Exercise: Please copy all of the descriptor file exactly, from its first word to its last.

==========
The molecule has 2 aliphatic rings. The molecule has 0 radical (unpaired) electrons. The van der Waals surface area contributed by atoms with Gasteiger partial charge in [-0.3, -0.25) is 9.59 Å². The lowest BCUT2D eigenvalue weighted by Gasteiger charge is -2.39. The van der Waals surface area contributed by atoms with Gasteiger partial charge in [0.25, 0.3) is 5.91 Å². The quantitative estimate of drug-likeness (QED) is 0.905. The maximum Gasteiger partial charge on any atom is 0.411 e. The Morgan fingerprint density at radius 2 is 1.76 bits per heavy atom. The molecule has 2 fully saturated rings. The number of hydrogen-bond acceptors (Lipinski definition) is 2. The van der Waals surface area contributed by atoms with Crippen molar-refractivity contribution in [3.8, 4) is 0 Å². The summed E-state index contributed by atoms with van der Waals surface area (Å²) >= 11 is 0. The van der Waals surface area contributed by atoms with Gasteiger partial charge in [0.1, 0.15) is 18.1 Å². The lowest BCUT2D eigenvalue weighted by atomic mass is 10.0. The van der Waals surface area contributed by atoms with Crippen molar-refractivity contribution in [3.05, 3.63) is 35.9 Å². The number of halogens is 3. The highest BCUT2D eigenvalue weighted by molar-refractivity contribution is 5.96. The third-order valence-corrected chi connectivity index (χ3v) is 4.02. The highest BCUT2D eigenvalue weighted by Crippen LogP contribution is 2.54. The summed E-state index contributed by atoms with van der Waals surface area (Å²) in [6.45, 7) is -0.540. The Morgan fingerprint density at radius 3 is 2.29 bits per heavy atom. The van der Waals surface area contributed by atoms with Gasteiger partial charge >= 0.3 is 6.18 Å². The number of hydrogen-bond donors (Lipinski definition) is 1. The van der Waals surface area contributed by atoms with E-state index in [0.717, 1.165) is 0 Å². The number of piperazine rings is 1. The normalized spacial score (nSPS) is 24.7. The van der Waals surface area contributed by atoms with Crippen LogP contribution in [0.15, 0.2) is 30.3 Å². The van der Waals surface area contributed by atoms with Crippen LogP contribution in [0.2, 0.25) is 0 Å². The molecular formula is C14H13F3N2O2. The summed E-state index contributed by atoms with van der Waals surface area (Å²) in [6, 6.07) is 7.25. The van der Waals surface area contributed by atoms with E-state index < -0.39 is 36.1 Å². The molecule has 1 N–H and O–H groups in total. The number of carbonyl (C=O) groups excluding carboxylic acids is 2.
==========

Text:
The molecule has 2 aliphatic rings. The molecule has 0 radical (unpaired) electrons. The van der Waals surface area contributed by atoms with Gasteiger partial charge in [-0.3, -0.25) is 9.59 Å². The lowest BCUT2D eigenvalue weighted by Gasteiger charge is -2.39. The van der Waals surface area contributed by atoms with Gasteiger partial charge in [0.25, 0.3) is 5.91 Å². The quantitative estimate of drug-likeness (QED) is 0.905. The maximum Gasteiger partial charge on any atom is 0.411 e. The Morgan fingerprint density at radius 2 is 1.76 bits per heavy atom. The molecule has 2 fully saturated rings. The number of hydrogen-bond acceptors (Lipinski definition) is 2. The van der Waals surface area contributed by atoms with Crippen molar-refractivity contribution in [3.8, 4) is 0 Å². The summed E-state index contributed by atoms with van der Waals surface area (Å²) >= 11 is 0. The van der Waals surface area contributed by atoms with Gasteiger partial charge in [0.1, 0.15) is 18.1 Å². The lowest BCUT2D eigenvalue weighted by atomic mass is 10.0. The van der Waals surface area contributed by atoms with Crippen molar-refractivity contribution in [3.05, 3.63) is 35.9 Å². The number of halogens is 3. The highest BCUT2D eigenvalue weighted by molar-refractivity contribution is 5.96. The third-order valence-corrected chi connectivity index (χ3v) is 4.02. The highest BCUT2D eigenvalue weighted by Crippen LogP contribution is 2.54. The summed E-state index contributed by atoms with van der Waals surface area (Å²) in [6.45, 7) is -0.540. The Morgan fingerprint density at radius 3 is 2.29 bits per heavy atom. The van der Waals surface area contributed by atoms with Gasteiger partial charge >= 0.3 is 6.18 Å². The number of hydrogen-bond donors (Lipinski definition) is 1. The van der Waals surface area contributed by atoms with E-state index in [0.717, 1.165) is 0 Å². The number of piperazine rings is 1. The normalized spacial score (nSPS) is 24.7. The van der Waals surface area contributed by atoms with Crippen LogP contribution in [0.15, 0.2) is 30.3 Å². The van der Waals surface area contributed by atoms with Crippen LogP contribution in [0.2, 0.25) is 0 Å². The molecular formula is C14H13F3N2O2. The summed E-state index contributed by atoms with van der Waals surface area (Å²) in [6, 6.07) is 7.25. The van der Waals surface area contributed by atoms with E-state index < -0.39 is 36.1 Å². The molecule has 1 N–H and O–H groups in total. The number of carbonyl (C=O) groups excluding carboxylic acids is 2.